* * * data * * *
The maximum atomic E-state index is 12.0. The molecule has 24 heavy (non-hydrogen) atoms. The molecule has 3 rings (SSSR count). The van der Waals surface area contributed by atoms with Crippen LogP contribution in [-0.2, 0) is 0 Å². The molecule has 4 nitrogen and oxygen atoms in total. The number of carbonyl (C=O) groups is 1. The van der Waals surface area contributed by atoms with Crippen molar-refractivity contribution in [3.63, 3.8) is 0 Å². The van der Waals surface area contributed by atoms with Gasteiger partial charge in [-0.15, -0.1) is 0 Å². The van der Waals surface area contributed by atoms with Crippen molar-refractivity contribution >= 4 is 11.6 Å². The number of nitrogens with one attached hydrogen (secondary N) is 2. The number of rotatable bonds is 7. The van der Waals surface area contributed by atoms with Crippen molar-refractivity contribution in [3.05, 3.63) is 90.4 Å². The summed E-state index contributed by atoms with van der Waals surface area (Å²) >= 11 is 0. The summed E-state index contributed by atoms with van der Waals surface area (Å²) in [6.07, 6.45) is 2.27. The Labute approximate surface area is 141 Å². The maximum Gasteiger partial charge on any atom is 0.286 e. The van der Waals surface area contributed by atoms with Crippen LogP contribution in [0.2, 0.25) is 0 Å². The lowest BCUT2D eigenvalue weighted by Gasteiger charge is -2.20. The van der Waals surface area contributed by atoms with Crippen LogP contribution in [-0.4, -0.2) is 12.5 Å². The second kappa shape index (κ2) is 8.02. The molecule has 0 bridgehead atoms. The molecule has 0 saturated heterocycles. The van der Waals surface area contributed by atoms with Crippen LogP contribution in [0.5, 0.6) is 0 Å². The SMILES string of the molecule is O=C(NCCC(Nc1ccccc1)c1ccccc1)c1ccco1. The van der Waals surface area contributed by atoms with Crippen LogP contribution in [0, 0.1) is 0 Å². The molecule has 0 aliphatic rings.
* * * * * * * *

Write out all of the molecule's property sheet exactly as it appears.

The maximum atomic E-state index is 12.0. The molecule has 24 heavy (non-hydrogen) atoms. The molecule has 3 rings (SSSR count). The van der Waals surface area contributed by atoms with Crippen LogP contribution in [-0.2, 0) is 0 Å². The molecule has 4 nitrogen and oxygen atoms in total. The number of carbonyl (C=O) groups is 1. The van der Waals surface area contributed by atoms with Crippen molar-refractivity contribution in [3.63, 3.8) is 0 Å². The van der Waals surface area contributed by atoms with Gasteiger partial charge in [-0.15, -0.1) is 0 Å². The van der Waals surface area contributed by atoms with Crippen molar-refractivity contribution >= 4 is 11.6 Å². The number of nitrogens with one attached hydrogen (secondary N) is 2. The number of rotatable bonds is 7. The van der Waals surface area contributed by atoms with Crippen molar-refractivity contribution in [3.05, 3.63) is 90.4 Å². The summed E-state index contributed by atoms with van der Waals surface area (Å²) >= 11 is 0. The summed E-state index contributed by atoms with van der Waals surface area (Å²) in [6.07, 6.45) is 2.27. The Labute approximate surface area is 141 Å². The maximum Gasteiger partial charge on any atom is 0.286 e. The van der Waals surface area contributed by atoms with Crippen LogP contribution in [0.2, 0.25) is 0 Å². The lowest BCUT2D eigenvalue weighted by Gasteiger charge is -2.20. The van der Waals surface area contributed by atoms with Crippen LogP contribution in [-0.4, -0.2) is 12.5 Å². The second kappa shape index (κ2) is 8.02. The molecule has 0 bridgehead atoms. The molecule has 0 saturated heterocycles. The van der Waals surface area contributed by atoms with Crippen LogP contribution in [0.5, 0.6) is 0 Å². The SMILES string of the molecule is O=C(NCCC(Nc1ccccc1)c1ccccc1)c1ccco1. The van der Waals surface area contributed by atoms with Crippen LogP contribution in [0, 0.1) is 0 Å². The molecule has 0 aliphatic rings.